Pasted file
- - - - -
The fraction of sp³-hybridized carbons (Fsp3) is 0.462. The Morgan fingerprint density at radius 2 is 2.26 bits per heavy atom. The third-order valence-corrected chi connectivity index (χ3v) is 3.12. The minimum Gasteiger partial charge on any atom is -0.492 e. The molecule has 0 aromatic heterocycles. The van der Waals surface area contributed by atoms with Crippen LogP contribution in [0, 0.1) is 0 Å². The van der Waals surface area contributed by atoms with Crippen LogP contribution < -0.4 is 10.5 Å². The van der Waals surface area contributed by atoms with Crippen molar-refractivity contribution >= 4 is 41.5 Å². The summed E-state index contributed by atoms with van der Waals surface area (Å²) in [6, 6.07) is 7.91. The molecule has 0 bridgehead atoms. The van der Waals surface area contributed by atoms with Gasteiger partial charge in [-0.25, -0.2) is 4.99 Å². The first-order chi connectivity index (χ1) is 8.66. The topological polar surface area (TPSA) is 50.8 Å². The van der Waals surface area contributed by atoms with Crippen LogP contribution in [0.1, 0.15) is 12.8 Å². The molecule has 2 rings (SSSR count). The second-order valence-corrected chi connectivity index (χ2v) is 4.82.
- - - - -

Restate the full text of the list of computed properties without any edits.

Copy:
The fraction of sp³-hybridized carbons (Fsp3) is 0.462. The Morgan fingerprint density at radius 2 is 2.26 bits per heavy atom. The third-order valence-corrected chi connectivity index (χ3v) is 3.12. The minimum Gasteiger partial charge on any atom is -0.492 e. The molecule has 0 aromatic heterocycles. The van der Waals surface area contributed by atoms with Crippen LogP contribution in [0, 0.1) is 0 Å². The van der Waals surface area contributed by atoms with Crippen LogP contribution < -0.4 is 10.5 Å². The van der Waals surface area contributed by atoms with Crippen molar-refractivity contribution >= 4 is 41.5 Å². The summed E-state index contributed by atoms with van der Waals surface area (Å²) in [6, 6.07) is 7.91. The molecule has 0 bridgehead atoms. The van der Waals surface area contributed by atoms with Gasteiger partial charge in [-0.25, -0.2) is 4.99 Å². The first-order chi connectivity index (χ1) is 8.66. The topological polar surface area (TPSA) is 50.8 Å². The van der Waals surface area contributed by atoms with Crippen LogP contribution in [0.1, 0.15) is 12.8 Å². The molecule has 2 rings (SSSR count). The second-order valence-corrected chi connectivity index (χ2v) is 4.82.